Briggs and Little Dog 'eyed each other up'

Injured tramper Matthew Briggs. Photo by the Greymouth Star.
Injured tramper Matthew Briggs. Photo by the Greymouth Star.
With rations low and no help in sight, marooned tramper Matthew Briggs and his faithful companion Little Dog "eyed each other up" after almost a week in the wild.

• Battered tramper's 8-day ordeal

Mr Briggs, 34, is recovering in hospital in Greymouth after spending 12 days alone and injured in the dense South Westland bush. He fell down a five-metre bluff near the Douglas Glacier on March 20.

"I got my T-shirt out and put compression on the wound. I started looking for my locator beacon."

Slowly, the realisation dawned that his only lifeline had either fallen out, or not been packed. Used to his own company, he set up an emergency bivvy tent and dragged his sleeping bag out of the creek, he told a media conference today. He put Little Dog on half rations and he ate muesli bars. He put salt on his wounds to prevent gangrene, and then waited. And waited. He knew friends would not raise the alarm for seven days.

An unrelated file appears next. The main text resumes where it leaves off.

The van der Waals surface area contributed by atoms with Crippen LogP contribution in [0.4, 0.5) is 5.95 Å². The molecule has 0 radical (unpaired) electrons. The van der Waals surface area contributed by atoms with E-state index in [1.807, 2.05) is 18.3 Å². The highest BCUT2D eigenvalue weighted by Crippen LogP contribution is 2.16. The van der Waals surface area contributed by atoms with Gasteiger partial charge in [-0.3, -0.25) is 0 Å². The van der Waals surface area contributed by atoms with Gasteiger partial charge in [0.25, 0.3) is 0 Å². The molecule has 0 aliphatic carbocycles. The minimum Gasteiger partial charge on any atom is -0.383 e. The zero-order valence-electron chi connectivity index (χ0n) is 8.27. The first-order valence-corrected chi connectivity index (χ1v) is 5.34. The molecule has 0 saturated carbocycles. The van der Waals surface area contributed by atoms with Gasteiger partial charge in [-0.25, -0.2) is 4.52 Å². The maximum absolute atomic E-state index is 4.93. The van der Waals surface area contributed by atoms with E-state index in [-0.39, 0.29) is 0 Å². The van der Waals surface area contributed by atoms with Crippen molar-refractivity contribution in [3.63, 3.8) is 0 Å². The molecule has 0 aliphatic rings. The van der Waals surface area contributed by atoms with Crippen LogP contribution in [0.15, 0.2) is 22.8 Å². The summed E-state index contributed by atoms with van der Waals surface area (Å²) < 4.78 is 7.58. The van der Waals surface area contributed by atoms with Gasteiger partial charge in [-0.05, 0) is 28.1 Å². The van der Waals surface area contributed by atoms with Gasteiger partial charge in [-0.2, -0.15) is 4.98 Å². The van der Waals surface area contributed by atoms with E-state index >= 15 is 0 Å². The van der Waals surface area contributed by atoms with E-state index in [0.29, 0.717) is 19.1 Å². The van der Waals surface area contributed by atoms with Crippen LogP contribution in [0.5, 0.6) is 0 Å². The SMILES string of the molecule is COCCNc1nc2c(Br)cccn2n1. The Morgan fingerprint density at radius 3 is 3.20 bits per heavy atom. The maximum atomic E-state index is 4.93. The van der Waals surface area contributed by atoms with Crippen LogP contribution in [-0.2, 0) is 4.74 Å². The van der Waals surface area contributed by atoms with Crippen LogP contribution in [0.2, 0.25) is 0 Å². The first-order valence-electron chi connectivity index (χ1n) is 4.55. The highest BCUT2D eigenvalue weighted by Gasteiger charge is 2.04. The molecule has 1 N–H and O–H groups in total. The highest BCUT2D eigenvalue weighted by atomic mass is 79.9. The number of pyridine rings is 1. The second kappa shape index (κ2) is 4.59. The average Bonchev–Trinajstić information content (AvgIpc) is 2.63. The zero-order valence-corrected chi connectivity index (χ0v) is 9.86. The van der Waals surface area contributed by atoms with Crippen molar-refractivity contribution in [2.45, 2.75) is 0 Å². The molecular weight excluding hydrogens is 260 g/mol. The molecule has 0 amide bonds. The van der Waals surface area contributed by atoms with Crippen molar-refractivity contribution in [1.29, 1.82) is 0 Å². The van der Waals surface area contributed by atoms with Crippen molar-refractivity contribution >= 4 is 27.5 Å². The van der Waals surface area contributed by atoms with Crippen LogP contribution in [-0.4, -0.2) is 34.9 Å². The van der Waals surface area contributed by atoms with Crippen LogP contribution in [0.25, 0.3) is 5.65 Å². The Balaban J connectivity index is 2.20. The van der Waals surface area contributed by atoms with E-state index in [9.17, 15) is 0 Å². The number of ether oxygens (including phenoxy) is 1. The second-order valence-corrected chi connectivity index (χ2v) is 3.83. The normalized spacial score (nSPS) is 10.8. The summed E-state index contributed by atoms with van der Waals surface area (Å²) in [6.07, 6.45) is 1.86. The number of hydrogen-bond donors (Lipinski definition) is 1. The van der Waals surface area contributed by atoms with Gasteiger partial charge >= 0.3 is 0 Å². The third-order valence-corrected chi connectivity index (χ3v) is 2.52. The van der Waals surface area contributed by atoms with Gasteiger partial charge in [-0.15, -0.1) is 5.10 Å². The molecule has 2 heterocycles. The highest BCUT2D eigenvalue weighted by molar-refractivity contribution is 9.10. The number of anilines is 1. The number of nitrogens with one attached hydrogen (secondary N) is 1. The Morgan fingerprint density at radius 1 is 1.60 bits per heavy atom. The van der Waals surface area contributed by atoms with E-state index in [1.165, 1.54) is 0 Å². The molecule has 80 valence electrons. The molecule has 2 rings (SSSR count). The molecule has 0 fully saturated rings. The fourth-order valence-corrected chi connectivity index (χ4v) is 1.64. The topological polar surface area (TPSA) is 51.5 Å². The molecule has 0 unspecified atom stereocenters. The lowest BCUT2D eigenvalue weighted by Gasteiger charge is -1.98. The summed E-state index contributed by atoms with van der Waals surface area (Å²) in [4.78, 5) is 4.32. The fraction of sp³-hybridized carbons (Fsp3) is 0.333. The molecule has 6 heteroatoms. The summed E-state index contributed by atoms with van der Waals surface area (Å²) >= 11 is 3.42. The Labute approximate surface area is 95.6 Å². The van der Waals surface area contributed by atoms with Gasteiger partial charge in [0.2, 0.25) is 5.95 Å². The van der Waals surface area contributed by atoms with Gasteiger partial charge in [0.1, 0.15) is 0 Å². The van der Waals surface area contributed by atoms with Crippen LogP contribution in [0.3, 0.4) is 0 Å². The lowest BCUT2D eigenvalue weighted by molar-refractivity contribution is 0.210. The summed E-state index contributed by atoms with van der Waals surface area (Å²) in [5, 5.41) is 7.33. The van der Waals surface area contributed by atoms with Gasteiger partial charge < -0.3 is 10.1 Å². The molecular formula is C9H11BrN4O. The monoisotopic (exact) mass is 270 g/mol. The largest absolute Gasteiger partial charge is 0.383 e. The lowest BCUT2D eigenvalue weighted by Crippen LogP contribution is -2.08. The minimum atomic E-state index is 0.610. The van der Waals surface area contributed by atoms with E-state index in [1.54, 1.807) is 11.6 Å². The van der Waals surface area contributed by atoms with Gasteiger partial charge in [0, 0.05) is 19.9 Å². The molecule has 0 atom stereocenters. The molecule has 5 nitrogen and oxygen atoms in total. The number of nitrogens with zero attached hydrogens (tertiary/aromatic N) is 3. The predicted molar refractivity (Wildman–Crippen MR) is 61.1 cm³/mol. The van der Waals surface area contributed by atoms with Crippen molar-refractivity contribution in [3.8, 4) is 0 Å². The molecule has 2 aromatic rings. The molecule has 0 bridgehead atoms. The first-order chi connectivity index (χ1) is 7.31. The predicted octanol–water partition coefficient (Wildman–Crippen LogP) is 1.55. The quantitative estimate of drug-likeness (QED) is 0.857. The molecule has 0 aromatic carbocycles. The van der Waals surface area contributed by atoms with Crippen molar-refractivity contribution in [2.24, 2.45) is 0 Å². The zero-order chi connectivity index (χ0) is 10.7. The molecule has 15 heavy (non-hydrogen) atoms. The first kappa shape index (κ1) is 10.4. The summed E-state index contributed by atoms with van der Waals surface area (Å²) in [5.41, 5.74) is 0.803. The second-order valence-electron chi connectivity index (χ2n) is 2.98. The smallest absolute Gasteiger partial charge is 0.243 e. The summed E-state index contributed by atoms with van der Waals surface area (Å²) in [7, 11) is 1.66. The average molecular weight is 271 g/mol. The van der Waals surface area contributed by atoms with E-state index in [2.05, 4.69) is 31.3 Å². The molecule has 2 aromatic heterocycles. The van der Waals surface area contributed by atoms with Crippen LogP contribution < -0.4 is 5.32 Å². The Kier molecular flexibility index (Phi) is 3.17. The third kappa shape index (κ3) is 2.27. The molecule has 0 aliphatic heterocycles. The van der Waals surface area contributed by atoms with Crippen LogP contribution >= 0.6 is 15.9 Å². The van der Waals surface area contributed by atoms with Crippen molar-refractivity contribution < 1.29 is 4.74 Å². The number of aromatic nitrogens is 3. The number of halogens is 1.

Mr Briggs said he could see the Horace Walker Hut glinting in the sun in the distance as he lay injured. Finally, he decided to fashion crutches out of tent poles and spent two days hobbling on broken legs through rugged terrain and rivers to reach the hut.

Two hunters found him on Monday and walked 13 hours to raise the alarm.

The experienced tramper and possum hunter, originally from England, but now living in the Central Otago town of Middlemarch, said once he could see his wounds were clear of infection knew he could make it.

Upbeat about his survival feat, he said Little Dog had a rougher time of it.

"It went on half rations and on Friday wasn't fed. On Saturday, we shared a muesli bar. We were eyeing each other up for a while!"

Mr Briggs had surgery yesterday and was due to have more today. Police have criticised Mr Briggs for not leaving enough information about where he was going. He acknowledged that he should have left more detailed intentions.

He had not written down his level of experience, or where he had parked the car.

"It was complacency because I thought I had a (locator) beacon."

Nicknamed the "Mad Pom", Mr Briggs said he was still mad on the outdoors and planned to stay in New Zealand.

He also plans to shout a beer for the hunters who helped him.